**Active Participation: Using White Boards**

A few years back, NCTM sold buttons that said “Math is not a spectator sport.” This is so true as we know that students have to be ACTIVELY involved in math lessons in order to construct meaning for themselves. White boards are my favorite tool for easily adding participation to classroom lessons and activities. Each student must write on his/her white board, allowing the teacher to see what each student is thinking. This makes it easy to evaluate learning throughout the lesson and modify, reteach or enrich, as needed, to meet these identified needs. Teachers who sprinkle these quick, written checks throughout lessons find it easy to form small groups for additional instruction or guided practice. They also identify more capable students who do not need the extra practice and would benefit from some enrichment activity.

**Cheap White Board Alternative**

Each student should have a whiteboard, dry erase marker and eraser that is kept in his/her desk for easy retrieval. If you do not have whiteboards, or need more to have one for each student, consider using the cheap alternative. Place a sheet of white card stock in a shiny sheet protector and use this as a white board. You could use regular paper, but the card stock is heavier and holds up better. It will also remain upright when students hold up their white boards for checking. Erasers can also be small pieces of black felt so each student can have his/her own.

**Use White Boards to Assess and Differentiate Instruction**

Students love working with white boards. There’s something about the dry erase marker and the ability to wipe the slate clean and start over that appeals to even the most reluctant students. Unlike paper and pencil, wrong answers and mistakes are easily wiped away in the process of learning. Focusing on only one problem at a time also helps students who need chunking to reduce visual clutter or students who are overwhelmed by a whole blank worksheet or workbook page. So, get out the white boards, markers and erasers this year and start planning to use them throughout each math lesson. They are an extremely valuable tool as you quickly evaluate student understanding of the lesson’s objective. They are also provide a way to assess previous learning before beginning a new unit to be certain that students have the requisite concepts and skills.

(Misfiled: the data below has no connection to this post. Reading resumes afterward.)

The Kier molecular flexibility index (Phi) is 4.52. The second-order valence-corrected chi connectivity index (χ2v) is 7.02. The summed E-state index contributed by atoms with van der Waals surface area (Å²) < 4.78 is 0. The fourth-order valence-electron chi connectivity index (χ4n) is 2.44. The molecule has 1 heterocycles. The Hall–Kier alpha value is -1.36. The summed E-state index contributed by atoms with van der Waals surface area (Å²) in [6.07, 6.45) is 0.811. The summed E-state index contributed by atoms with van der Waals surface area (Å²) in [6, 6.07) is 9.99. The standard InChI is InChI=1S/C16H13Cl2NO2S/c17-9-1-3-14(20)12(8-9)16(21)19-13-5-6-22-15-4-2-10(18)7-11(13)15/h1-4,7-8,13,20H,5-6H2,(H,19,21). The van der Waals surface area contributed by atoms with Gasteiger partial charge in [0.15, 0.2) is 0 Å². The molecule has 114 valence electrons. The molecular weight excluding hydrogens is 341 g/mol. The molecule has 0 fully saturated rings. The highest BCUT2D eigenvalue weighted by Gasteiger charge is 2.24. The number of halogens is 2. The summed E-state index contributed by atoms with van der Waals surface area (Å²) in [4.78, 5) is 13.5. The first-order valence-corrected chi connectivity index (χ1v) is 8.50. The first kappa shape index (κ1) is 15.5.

**Some Suggestions for Using White boards to Increase Active Student Participation:**

Do Now or Warm-up Activity

: Give students the date (24) or any number, and have the students write as many different names for that number as they can in 1-2 minutes. Have students share their results in small groups, then ask groups to share their best responses.

**Check for Understanding**: ask students to write their response on the white board. Circulate around the room as students are writing. After several moments, ask students to hold up their responses. Call on specific students to share their thinking.

o *Write another fraction that is equal to ½.*

o *Which is larger 7.2 or 7.20? Why?*

o *What do you call the number that appears the most often in a data set?*

o *When you measure around the yard for a new fence, are you finding the perimeter or area of the yard?*

**Transition Times**: give students a task to do as you check homework, distribute papers, etc. Tell students they will have to explain their thinking when you check whiteboards.

o *Write the fact family for these numbers: 4, 5, 9*

o *Write as many different names as possible for the number 12.*

o *Write down 5 fractions that are between ¼ and 5/8.*

o *Show 4 different ways to make 45 ¢.***Guided Practice**: have students do several examples on the white board for checking. Identify the students who have mastered the day’s objective and release them to independent work. Gather students who need more practice at a small table and guide them through additional examples, as needed, until they are ready for independent work.**Jeopardy-type review at the end of a unit**: every student gets to answer so you quickly identify any sticky points before testing**And so on and so on and so on…**

**More Active Participation Strategies: **

Check out additional active participation strategies on Mathwire: http://www.mathwire.com/strategies/is.html#active

*What’s your favorite way to use white boards in your math lessons? *Post a comment with your favorite strategy.